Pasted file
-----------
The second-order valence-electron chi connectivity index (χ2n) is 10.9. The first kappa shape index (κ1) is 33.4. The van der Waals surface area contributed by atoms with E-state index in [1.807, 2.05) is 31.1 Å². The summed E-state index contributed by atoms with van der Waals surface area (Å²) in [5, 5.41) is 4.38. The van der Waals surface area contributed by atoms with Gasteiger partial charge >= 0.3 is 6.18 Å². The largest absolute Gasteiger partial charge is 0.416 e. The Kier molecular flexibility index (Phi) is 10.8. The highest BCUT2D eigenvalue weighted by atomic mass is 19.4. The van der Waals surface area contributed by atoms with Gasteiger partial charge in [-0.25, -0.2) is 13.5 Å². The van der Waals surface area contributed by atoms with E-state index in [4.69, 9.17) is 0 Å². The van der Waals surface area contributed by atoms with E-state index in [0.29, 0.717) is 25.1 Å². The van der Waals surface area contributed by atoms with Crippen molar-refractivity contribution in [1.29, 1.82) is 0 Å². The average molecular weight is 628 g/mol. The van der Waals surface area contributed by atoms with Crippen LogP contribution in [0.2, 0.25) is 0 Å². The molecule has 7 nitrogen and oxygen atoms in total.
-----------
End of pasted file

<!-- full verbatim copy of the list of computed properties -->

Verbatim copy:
The second-order valence-electron chi connectivity index (χ2n) is 10.9. The first kappa shape index (κ1) is 33.4. The van der Waals surface area contributed by atoms with E-state index in [1.807, 2.05) is 31.1 Å². The summed E-state index contributed by atoms with van der Waals surface area (Å²) in [5, 5.41) is 4.38. The van der Waals surface area contributed by atoms with Gasteiger partial charge >= 0.3 is 6.18 Å². The largest absolute Gasteiger partial charge is 0.416 e. The Kier molecular flexibility index (Phi) is 10.8. The highest BCUT2D eigenvalue weighted by atomic mass is 19.4. The van der Waals surface area contributed by atoms with Gasteiger partial charge in [-0.25, -0.2) is 13.5 Å². The van der Waals surface area contributed by atoms with E-state index in [4.69, 9.17) is 0 Å². The van der Waals surface area contributed by atoms with E-state index in [0.29, 0.717) is 25.1 Å². The van der Waals surface area contributed by atoms with Crippen molar-refractivity contribution in [1.29, 1.82) is 0 Å². The average molecular weight is 628 g/mol. The van der Waals surface area contributed by atoms with Crippen LogP contribution in [0.2, 0.25) is 0 Å². The molecule has 7 nitrogen and oxygen atoms in total.